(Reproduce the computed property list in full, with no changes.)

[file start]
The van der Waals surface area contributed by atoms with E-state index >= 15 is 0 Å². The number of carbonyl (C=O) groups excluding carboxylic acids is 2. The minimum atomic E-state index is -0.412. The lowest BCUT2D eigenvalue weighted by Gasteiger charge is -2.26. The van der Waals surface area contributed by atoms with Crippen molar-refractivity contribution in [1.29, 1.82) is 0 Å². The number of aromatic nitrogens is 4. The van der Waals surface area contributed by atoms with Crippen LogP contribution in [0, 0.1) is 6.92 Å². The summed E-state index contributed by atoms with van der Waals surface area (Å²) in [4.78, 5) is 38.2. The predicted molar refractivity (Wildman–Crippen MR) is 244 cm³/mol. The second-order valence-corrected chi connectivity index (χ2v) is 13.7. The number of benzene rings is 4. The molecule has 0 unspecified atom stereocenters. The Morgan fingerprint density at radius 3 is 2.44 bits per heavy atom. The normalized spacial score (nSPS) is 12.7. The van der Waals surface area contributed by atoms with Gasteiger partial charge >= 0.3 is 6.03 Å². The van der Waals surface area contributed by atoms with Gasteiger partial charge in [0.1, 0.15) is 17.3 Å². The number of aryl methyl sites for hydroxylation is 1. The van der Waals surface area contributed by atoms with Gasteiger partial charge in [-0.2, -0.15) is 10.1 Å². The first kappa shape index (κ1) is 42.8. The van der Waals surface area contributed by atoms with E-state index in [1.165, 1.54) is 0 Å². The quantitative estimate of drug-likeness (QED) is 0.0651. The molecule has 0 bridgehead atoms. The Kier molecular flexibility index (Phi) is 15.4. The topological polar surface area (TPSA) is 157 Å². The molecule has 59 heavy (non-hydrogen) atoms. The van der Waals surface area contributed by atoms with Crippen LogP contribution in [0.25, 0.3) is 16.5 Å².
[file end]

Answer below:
The van der Waals surface area contributed by atoms with E-state index >= 15 is 0 Å². The number of carbonyl (C=O) groups excluding carboxylic acids is 2. The minimum atomic E-state index is -0.412. The lowest BCUT2D eigenvalue weighted by Gasteiger charge is -2.26. The van der Waals surface area contributed by atoms with Crippen molar-refractivity contribution in [1.29, 1.82) is 0 Å². The number of aromatic nitrogens is 4. The van der Waals surface area contributed by atoms with Crippen LogP contribution in [0, 0.1) is 6.92 Å². The summed E-state index contributed by atoms with van der Waals surface area (Å²) in [4.78, 5) is 38.2. The predicted molar refractivity (Wildman–Crippen MR) is 244 cm³/mol. The second-order valence-corrected chi connectivity index (χ2v) is 13.7. The number of benzene rings is 4. The molecule has 0 unspecified atom stereocenters. The Morgan fingerprint density at radius 3 is 2.44 bits per heavy atom. The normalized spacial score (nSPS) is 12.7. The van der Waals surface area contributed by atoms with Gasteiger partial charge >= 0.3 is 6.03 Å². The van der Waals surface area contributed by atoms with Gasteiger partial charge in [0.1, 0.15) is 17.3 Å². The number of aryl methyl sites for hydroxylation is 1. The van der Waals surface area contributed by atoms with Gasteiger partial charge in [-0.2, -0.15) is 10.1 Å². The first kappa shape index (κ1) is 42.8. The van der Waals surface area contributed by atoms with E-state index in [1.165, 1.54) is 0 Å². The quantitative estimate of drug-likeness (QED) is 0.0651. The molecule has 0 bridgehead atoms. The Kier molecular flexibility index (Phi) is 15.4. The topological polar surface area (TPSA) is 157 Å². The molecule has 59 heavy (non-hydrogen) atoms. The van der Waals surface area contributed by atoms with Crippen LogP contribution in [0.25, 0.3) is 16.5 Å².